Both parents employed (%) One parent employed (%) Neither parent employed (%) Employed (%) Not employed (%)
Source: CEaCS, 2011 (derived from unit record file)
0-2 years 43 17 9 66 32 30
3-5 years 36 16 13 67 28 30
6-12 years 25 10 6 51 19 24
0-12 years 31 14 9 55 25 27

The percentage of children in some informal care among families with not-employed single parents was also relatively high (25%), which of course largely reflects the high percentage of these children (13%) being cared for by a non-resident parent (Table 6).

Table 6: Children in informal care, by informal care provider and family employment status
Informal care provider Couple-parent family Single-parent family All families (%)
Both parents employed (%) One parent employed (%) Neither parent employed (%) Employed (%) Not employed (%)
Note: * Indicates relative standard error > 25%.
Source: CEaCS, 2011 (derived from unit record file)
Grandparent 22 9 7 21 7 16
Non-resident parent 1 < 1 * 27 13 5
Other relative 4 3 2 10 5 4
Unrelated person 6 2 * 6 1 4
Any informal ECEC 31 14 9 55 25 27

Combinations of child care

While the above sections have explored formal care and informal care separately, in fact many children regularly attend more than one form of care; for example, when parents supplement informal grandparent care with formal outside-school-hours care.

The combinations of different care arrangements used by children across ages 0-12 years old are shown in Figure 6. Here, categories of care have been combined to create a "formal child care" category, which includes long day care, outside-school-hours care and other formal care. The combinations shown include those who attend formal child care as well as preschool; informal care as well as preschool; informal care as well as formal child care; and informal care, preschool and formal child care. The total height of each bar shows the percentage of children in any type of ECEC.

  • Combining informal care with formal child care was most common for children aged 1 to 3 years. In fact, at 3 years, of children in informal care, about half were only in informal care and the other half were in some formal child care as well.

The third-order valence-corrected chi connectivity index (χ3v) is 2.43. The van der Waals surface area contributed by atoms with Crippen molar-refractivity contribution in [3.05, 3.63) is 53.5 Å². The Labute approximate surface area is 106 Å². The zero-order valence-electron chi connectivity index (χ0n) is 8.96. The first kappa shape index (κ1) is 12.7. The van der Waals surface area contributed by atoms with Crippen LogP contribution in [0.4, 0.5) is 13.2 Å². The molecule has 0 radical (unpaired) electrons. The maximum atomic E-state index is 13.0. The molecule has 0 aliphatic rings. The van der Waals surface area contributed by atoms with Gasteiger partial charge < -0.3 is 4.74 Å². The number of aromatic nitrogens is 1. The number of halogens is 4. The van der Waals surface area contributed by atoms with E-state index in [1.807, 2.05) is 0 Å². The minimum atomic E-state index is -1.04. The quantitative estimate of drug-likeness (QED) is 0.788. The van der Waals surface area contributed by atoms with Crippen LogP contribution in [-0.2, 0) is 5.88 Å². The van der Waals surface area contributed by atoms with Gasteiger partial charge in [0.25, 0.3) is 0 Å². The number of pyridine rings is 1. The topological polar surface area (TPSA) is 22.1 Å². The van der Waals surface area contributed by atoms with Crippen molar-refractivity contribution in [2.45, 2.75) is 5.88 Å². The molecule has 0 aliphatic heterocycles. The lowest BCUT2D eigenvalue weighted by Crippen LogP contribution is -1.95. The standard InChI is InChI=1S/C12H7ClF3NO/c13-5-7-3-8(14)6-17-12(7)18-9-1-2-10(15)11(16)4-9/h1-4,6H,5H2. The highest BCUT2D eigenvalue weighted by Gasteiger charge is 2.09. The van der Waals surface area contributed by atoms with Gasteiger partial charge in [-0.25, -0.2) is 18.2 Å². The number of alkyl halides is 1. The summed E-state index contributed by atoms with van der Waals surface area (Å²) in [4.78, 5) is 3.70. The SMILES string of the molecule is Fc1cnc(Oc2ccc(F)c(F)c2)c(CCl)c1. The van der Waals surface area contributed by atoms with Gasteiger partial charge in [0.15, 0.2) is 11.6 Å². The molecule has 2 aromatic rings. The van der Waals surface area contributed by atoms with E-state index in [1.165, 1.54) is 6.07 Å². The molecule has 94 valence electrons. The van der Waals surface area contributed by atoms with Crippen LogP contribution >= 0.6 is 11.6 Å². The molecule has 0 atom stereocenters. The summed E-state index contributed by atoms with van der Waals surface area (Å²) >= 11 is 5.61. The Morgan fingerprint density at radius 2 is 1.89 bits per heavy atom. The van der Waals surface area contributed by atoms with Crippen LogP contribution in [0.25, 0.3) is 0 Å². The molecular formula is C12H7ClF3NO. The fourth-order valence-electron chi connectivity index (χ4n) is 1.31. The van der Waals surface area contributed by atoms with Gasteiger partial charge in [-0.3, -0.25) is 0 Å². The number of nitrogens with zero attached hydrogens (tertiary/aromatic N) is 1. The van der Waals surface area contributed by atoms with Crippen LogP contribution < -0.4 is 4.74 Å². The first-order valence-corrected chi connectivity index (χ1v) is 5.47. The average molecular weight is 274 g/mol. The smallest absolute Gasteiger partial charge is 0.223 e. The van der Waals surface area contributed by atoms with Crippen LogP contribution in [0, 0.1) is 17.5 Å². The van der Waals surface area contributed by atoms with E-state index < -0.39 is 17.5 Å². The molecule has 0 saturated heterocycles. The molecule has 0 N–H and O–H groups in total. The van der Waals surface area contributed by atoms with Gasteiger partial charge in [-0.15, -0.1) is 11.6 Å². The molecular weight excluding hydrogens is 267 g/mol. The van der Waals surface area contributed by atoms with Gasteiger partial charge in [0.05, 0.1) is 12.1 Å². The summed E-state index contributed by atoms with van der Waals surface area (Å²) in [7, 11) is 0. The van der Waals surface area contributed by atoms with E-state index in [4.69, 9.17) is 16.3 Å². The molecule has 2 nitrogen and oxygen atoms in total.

• Being only in informal care became less likely at 3 and especially 4 years, when most children were in some formal ECEC, such that, when used, informal care was often combined with either formal child care or preschool.
  • There were very diverse care arrangements among 4-year-old children. This was true also of 5-year-old children, which included some 5-year-olds already in school and some who were not.
  • Child care arrangements very often involved only informal care once children were school-aged.

Figure 6: Combinations of ECEC, by child age, 2011

Combinations of ECEC, by child age, 2011. As described in text.

Source: CEaCS, 2011 (derived from unit record file)

Earlier in this Facts Sheet, children's formal and informal care information was shown by family employment status. Figure 7 shows the combined ECEC information by family employment status, for each of the broad age groups: 0-2 years, 3-5 years, and 6-12 years.

Figure 7: Combinations of ECEC, by child age groups and family employment status, 2011

Combinations of ECEC, by child age groups and family employment status, 2011. As described in text.

Source: CEaCS, 2011 (derived from unit record file)

For 0-2 year olds:

  • Combining informal and formal child care was most likely for dual-employed couples and employed single parents. It was particularly prevalent for the latter. These two groups had fairly similar percentages of children in formal child care only, but the children in employed single-parent households were more likely to be in informal care only or in a combination of formal and informal care.
  • The children were least likely to be in some ECEC in couple families with only one employed parent or where neither parent was employed. Children in these families were not often in both formal and informal care.

For 3-5 year olds:

  • As with 0-2 year olds, the 3-5 year olds in jobless couple families were least likely to be in some ECEC.
  • Arrangements were very diverse across all groups of family employment status, but there were some differences across groups:
    • preschool only was most likely in couple families with one employed parent; and
    • formal child care only was most likely in dual-employed families.
  • As with 0-2 year olds, a combination of formal and informal care was most likely in families of employed single parents.

For 6-12 year olds:

  • The majority of children in couple families with no employed parent or only one employed parent were not in any child care (that is, they were only in parental care).
  • Informal care was often used in families of employed single parents or in dual-employed families, and this was often the only form of care used, although it was more common in the families of employed single parents for their children to be in some formal care and some informal care.

The data presented in Figure 7 also show that in couple families, even when both parents were employed, a considerable percentage of families managed with only parental care.